“Blue Skies,” “I’ve Got the World on a String,” and “Hound Dog” were all part of the singer’s repertoire hired to entertain residents of The Maplewood at Strawberry Hill, where my 90-year-old mother lives. (She’s the one on the left.) The garden was a sea of wheelchairs and walkers as he sang to an audience of octo- and nonagenarians. When he got to “New York, New York,” I lost it. This year, this song has been especially evocative.
“These vagabond shoes
They are longing to stray
Right through the very heart of it
New York, New York
I want to wake up in a city
That never sleeps
And find I’m king of the hill
Top of the heap …”
It started with Anderson Cooper and Andy Cohen co-hosting CNN’s New Year’s Eve 2019 from New York City’s Times Square. When the theme “New York, New York” came on, I felt proud to be a New Yorker. I sang along with Frank Sinatra. We were saying goodbye to 2019 and ushering in 2020.
We were all so hopeful that it would be a good year. We were excited about the future. It was January, and the pandemic hadn’t yet taken over the world.
Little did I know that the rousing anthem would be the same I’d hear nearly three months hence as people cheered first responders in hospitals in NYC as Coronavirus raged. Now in lockdown, with everything closed, we’d watch on TV, YouTube, Instagram, wherever we could catch the news. At 7:00 on the dot, when the shift changes for many, we’d watch the exhausted and brave emergency room doctors, nurses, and staff exit the hospitals. “New York, New York” was blaring. There was a great sense of community. All over the world, people were in quarantine. They braved the cold as they stood on balconies. Before open windows of their apartments and on the streets in front of the hospitals, they clanged pots and triangles as infections and death rates continued to climb.
“These small-town blues
They are melting away
In old New York …”
“If I can make it there
I’ll make it anywhere
It’s up to you
New York, New York.”
“Did you have both vaccinations?” and “Are you vaxxed?” is what everyone asks before they get close. At an outdoor craft fair I went to the other week, you had to sign up for a two-hour slot and bring documentation that you had been double-vaccinated, with space of least ten days since the second vax. They checked everything before you could even enter the fair.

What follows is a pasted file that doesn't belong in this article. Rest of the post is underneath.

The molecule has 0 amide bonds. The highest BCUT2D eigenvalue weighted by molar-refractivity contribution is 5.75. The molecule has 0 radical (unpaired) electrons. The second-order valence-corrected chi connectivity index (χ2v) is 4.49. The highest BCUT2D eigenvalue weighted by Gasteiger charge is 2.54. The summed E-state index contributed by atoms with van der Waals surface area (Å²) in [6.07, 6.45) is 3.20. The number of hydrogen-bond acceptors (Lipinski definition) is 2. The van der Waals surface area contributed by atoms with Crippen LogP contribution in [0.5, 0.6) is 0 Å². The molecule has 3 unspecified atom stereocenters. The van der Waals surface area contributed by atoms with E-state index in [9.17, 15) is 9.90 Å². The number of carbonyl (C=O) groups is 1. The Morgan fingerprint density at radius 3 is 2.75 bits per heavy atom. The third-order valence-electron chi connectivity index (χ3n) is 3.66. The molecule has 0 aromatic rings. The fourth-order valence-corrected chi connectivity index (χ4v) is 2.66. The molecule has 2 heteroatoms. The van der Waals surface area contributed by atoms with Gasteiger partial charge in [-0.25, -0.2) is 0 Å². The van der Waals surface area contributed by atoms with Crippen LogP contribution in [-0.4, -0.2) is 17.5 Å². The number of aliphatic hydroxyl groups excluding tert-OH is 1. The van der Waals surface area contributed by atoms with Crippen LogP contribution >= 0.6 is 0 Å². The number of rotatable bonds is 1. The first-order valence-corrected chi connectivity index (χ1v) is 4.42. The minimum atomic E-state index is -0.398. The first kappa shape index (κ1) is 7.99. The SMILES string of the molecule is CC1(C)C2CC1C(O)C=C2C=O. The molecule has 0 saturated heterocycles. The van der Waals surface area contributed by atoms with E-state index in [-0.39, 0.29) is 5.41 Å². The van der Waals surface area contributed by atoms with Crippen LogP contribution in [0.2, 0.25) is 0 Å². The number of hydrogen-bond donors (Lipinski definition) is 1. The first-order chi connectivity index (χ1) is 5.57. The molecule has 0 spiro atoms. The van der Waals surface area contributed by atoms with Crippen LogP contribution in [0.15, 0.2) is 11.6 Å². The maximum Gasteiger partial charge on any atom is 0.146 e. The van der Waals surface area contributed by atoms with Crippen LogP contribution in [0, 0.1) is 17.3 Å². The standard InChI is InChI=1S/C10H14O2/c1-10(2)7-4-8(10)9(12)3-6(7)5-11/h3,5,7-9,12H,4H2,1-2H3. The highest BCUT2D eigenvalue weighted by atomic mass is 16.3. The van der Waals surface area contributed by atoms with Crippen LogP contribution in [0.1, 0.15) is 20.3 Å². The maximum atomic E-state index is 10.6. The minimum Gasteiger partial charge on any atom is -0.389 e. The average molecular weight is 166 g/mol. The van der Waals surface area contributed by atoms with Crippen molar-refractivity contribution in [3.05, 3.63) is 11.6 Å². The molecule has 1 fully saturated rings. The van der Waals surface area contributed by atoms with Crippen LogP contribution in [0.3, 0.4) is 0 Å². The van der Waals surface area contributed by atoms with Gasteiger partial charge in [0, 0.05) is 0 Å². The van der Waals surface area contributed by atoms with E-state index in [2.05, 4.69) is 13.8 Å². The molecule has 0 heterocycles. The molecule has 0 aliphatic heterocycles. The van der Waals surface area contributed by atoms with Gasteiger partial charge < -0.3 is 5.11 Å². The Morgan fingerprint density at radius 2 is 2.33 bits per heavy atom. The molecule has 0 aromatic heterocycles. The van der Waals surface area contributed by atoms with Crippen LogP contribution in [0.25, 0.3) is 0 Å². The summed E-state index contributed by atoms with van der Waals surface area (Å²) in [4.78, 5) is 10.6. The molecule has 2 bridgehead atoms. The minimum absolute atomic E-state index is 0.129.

I went away recently, for the first time in 14 months, with good friends. We were no longer afraid to be together. In a group shot, we held up two hands and made the “V” sign. In other times, it signified the peace sign. Double “V”s now meant victorious and double-vaccinated.
When “New York, New York” was sung that afternoon while at The Maplewood, I flashed from New Year’s Eve to encouraging front-line workers to this moment in the garden of seniors. The country is reopening. Restaurants can operate at full capacity if they create physical barriers or maintain six feet between tables. Stores, salons, and gyms are returning to 100 percent capacity, but only if they can maintain the distance between individuals or groups. Masks will continue to be mandatory on public transit and in schools from PreK to grade 12, correctional facilities, healthcare settings, and nursing homes. And theaters and ballparks are returning to full capacity, instead of one-third full, if they require patrons to show proof of vaccination. And Broadway will open in September!
“New York, New York” reminds me of a sense of normalcy. The spirited community builder put to song will never, ever tire.